One of my son’s first tastes of solid food was dirt licked from a freshly dug parsnip. He didn’t yet have the teeth to chew into the ivory taproot itself, but his attempts to do so sure got it clean.
It was wintertime in New Mexico and his first winter anywhere. We were visiting a friend at his farm, and I was helping him dig parsnips that had been planted the previous summer, kept in the ground through the winter under a heavy layer of mulch. He’d also planted carrots, a close relative, and kept them under mulch as well.
As winter wore on, the carrots became woody, but the parsnips stayed tender and grew sweeter until March when we dug the last one. By that time, I had conducted extensive trials. I made oven-roasted parsnip frites and pan-fried parsnip pudding. I mixed them into mirepoix, fried rice and hash browns. I added them to the root mix beneath roasting birds and the soup made from the leftover bones.
If you’re ever at a loss for what to do with a parsnip, a good rule of thumb is to use it however you would a carrot. Boiled and buttered, cooked with peas or chopped in a stew, to name a few. Carrots and parsnips cook well together, too.
Back in the days before the widespread use of sugarcane and sugar beets, parsnips were used to make sweeteners. Winter-harvested parsnips, like the ones we dug, are especially sweet, as some of their starches have broken down into sugar. Eventually, I added baby food to my list of parsnip dishes.
In Medieval times, people survived northern European winters with parsnips. Roman Emperor Tiberius was such a fan that he accepted them as tribute from the region of present-day Germany.
They eventually lost ground to potatoes, brought back to Europe by New World explorers. Potatoes don’t have that nutmeg-like flavor, and they lack the parsnip’s diversity of nutrients, like folic acid, fiber, calcium and carotenoids. But spuds yield more pounds per acre and more calories per pound. When survival is a priority, it pays to grab every calorie you can get.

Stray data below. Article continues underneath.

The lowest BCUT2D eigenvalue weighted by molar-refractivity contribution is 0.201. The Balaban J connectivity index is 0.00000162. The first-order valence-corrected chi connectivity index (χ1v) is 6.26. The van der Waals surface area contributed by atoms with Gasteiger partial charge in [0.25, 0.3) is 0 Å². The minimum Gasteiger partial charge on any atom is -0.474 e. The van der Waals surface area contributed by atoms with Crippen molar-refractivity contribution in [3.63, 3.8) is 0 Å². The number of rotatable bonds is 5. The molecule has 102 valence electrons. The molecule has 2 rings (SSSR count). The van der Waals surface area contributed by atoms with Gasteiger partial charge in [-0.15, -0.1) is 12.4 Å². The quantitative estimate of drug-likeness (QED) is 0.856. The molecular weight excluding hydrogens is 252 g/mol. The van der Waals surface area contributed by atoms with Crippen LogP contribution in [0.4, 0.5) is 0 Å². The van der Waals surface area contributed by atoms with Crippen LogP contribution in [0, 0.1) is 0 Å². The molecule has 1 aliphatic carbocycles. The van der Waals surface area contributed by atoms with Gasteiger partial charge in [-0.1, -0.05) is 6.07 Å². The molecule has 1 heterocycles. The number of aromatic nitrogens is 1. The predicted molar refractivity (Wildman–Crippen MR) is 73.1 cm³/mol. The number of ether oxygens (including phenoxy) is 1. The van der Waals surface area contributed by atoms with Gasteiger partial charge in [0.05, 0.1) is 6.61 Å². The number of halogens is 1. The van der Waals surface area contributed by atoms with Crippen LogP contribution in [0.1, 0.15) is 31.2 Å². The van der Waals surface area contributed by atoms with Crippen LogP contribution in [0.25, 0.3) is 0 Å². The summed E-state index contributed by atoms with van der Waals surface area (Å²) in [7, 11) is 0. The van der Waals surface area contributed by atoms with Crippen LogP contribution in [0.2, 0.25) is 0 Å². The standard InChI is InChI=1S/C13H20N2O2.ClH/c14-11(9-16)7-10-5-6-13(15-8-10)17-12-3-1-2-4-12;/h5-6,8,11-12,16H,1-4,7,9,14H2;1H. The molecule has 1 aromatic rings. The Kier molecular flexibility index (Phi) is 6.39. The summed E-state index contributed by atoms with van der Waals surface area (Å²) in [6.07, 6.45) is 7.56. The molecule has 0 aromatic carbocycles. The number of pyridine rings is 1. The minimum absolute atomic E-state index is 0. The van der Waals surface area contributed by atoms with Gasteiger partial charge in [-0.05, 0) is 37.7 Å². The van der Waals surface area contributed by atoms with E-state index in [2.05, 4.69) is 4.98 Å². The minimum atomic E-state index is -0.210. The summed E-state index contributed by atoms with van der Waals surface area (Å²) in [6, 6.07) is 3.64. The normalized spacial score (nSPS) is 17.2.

When you’re not in danger of starving, though, why not diversify your diet for both nutrition and flavor? Adding the occasional parsnip to your menu will add an aromatic dose of earthy sweetness.
While they’re still a niche ingredient in most of the U.S., parsnip culture remains strong in Europe, especially in the U.K. The Guardian once ran a story claiming parsnip wine to be one of the finest wines on the planet, and the Brits also use “parsnip” as slang for shapely men with broad shoulders and narrow waists — the shape my taproot-eating son is growing into. In the comment sections of parsnip-related online content, Brits often take the opportunity to remind the world that the biggest ones are from the U.K.
So, let’s all thank a Brit for keeping the parsnip fire burning through the dark years. Here is an easy, British-style recipe to get you started down the parsnip pathway.
Mashed parsnips and carrots in cinnamon sauce
This sweet, earthy side dish can accompany any meal. For a more-savory version, replace cinnamon with an herb like thyme. You can also omit the carrots and double up on parsnips or replace the carrots with potatoes. For a richer version, add some cream at the very end.
Add the parsnips, carrots and stock or water to a small pot or pan with a tight-fitting lid. Simmer until the liquid is nearly gone.
Meanwhile, in another pan, sauté the onions in the butter or oil until they become translucent.
In the first pan, once the simmering is finished, add a clove of garlic and mash the parsnip and carrots together with a potato masher or the bottom of a cup — whatever technique you might employ to make mashed potatoes.
Add the mashed ingredients to the onions on low heat, then add the cinnamon. Stir together and season with salt and pepper.
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